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Back Diplomacy With Force to Bar Iran From Nuclear Club

April 01, 2003|Bennett Ramberg | Bennett Ramberg was in the State Department during the first Bush administration and is author of "Nuclear Power Plants as Weapons for the Enemy" (University of California Press, 1984). E-mail: bennettramberg @aol.com.

There is little doubt that Iran, which for the moment has neither a bomb nor nuclear weapons material, has learned much from North Korea and Iraq.

Iraq teaches the mullahs that failure to move forward rapidly to get the bomb puts a nuclear aspirant in the U.S. cross hairs.

By contrast, North Korea demonstrates that once a nation gets the bomb or weapons material, there is little the U.S. or others can do to halt a program.

So now the international community has three choices: acquiesce to a nuclear-armed Iran while attempting to contain it, diplomatically induce Iran to forbear, or take military action to halt the program.

On Sunday, Secretary of State Colin Powell indicated that Iran continued to be a subject for concern. "It is now time for the entire international community to step up and insist that Iran end its support for terrorists," he said, adding that "Tehran must stop pursuing weapons of mass destruction and the means to deliver them."

Washington and other capitals have confronted such dilemmas in the past. During the Cold War, Pentagon war gaming included preemptive strikes on Soviet and Chinese nuclear weapons plants. But real strikes never happened. Instead, the U.S. largely relied on nuclear deterrence and an arms control process with Moscow to build confidence and reduce the risk of war.

When Russia and India weighed preemptive destruction of Chinese and Pakistani nuclear facilities, respectively, they decided that deterrence was the prudent course. The Clinton administration contemplated attacking North Korea's atomic plants but instead used economic and political incentives in a failed attempt to halt Pyongyang's program.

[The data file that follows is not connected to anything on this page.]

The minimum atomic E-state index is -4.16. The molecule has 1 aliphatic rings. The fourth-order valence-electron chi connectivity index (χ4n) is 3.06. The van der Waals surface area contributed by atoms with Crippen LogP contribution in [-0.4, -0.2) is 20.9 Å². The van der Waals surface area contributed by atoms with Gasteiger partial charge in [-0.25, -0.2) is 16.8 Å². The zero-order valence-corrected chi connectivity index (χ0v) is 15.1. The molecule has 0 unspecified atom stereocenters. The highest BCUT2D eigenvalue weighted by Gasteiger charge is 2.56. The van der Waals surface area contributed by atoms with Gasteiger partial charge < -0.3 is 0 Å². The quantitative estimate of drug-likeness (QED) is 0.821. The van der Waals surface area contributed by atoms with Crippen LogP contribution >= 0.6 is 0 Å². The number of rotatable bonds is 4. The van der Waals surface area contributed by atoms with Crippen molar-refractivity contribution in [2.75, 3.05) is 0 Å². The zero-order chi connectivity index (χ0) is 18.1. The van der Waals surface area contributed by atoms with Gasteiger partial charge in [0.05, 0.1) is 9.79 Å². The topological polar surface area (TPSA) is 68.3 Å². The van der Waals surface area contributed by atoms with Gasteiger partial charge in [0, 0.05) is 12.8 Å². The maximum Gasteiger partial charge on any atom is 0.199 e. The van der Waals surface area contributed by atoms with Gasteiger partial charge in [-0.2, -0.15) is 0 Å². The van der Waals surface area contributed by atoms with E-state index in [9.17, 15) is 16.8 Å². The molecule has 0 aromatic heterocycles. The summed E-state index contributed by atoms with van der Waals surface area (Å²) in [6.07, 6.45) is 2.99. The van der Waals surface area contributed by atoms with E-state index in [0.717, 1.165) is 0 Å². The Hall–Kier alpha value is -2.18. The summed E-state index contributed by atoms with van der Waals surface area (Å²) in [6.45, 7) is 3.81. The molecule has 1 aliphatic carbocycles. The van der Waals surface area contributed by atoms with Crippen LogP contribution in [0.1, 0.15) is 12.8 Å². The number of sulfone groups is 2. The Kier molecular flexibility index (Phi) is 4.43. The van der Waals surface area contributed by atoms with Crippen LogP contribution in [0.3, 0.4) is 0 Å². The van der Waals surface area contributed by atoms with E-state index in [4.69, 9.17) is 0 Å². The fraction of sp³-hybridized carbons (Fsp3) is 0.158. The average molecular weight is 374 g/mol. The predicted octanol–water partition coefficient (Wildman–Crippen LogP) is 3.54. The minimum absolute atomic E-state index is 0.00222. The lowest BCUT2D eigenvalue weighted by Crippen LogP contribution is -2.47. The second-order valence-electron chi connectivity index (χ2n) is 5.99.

Israel, however, took a different path. In 1981, in an air attack, it destroyed Iraq's Osirik nuclear plant. Condemned by the international community at the time, the action is widely credited today with having prevented Baghdad from acquiring nuclear weapons during the 1980s.

Timing was important. Israel destroyed the reactor before it began building up a radioactive inventory that bombing would have dispersed.

So what should the international community do? Reports have circulated for some time that Israel has contemplated applying the Osirik precedent to Iran.

Jerusalem faces a stark fact: Iran is a sworn enemy that has provided incalculable assistance to terrorists who threaten the Jewish state. In the future, this assistance could include nuclear material. It is unlikely that Israel will play the dithering game that has characterized the international response to North Korea and Iraq.

In the post-9/11 world, the U.S. has a strong incentive to use military force, given Tehran's continuing sponsorship of international terrorism and general antagonism toward Washington.

Military action, of course, is not risk-free. But the risks may be far greater for the U.S. than for Israel. Jerusalem may perceive itself as largely immune from Iranian response to a military attack, given the distances separating the adversaries and the fact that Iran would have to cross unfriendly territory defended by U.S. forces.

Washington's military assets in the Persian Gulf, by contrast, offer Iran an inviting target. Tehran's retribution could include support of guerrilla activity in the Shiite zones of an American- and British-occupied Iraq and sabotage of the region's oil fields, upon which the West relies so heavily.

As for diplomacy, the international community can urge Iran to halt its program. The Security Council could issue a resolution. But in the aftermath of Iraq, such declarations appear toothless. As part of a diplomatic effort, Washington could implore nuclear suppliers to halt their assistance to Tehran. Moscow, however, already has declined to do so.

Then there is acquiescence. If we simply accept that Iran has the bomb, that would stimulate nuclear proliferation across the Middle East. Because that clearly is unacceptable, we would probably try to temper it with containment. Containment worked during the Cold War and arguably it could work again to keep other nations from acquiring nuclear capabilities.

However, this course assumes that Iran would not divert nuclear material to terrorist allies. It also takes for granted that Iranian safeguards would prevent theft of nuclear material.

So we are left with only one real solution: Combining the diplomatic and military options. Iran should agree to the tougher inspection regime proposed by the International Atomic Energy Agency or risk liquidation of its nuclear weapons investment by military force.

The choice should be squarely in Tehran's hands.

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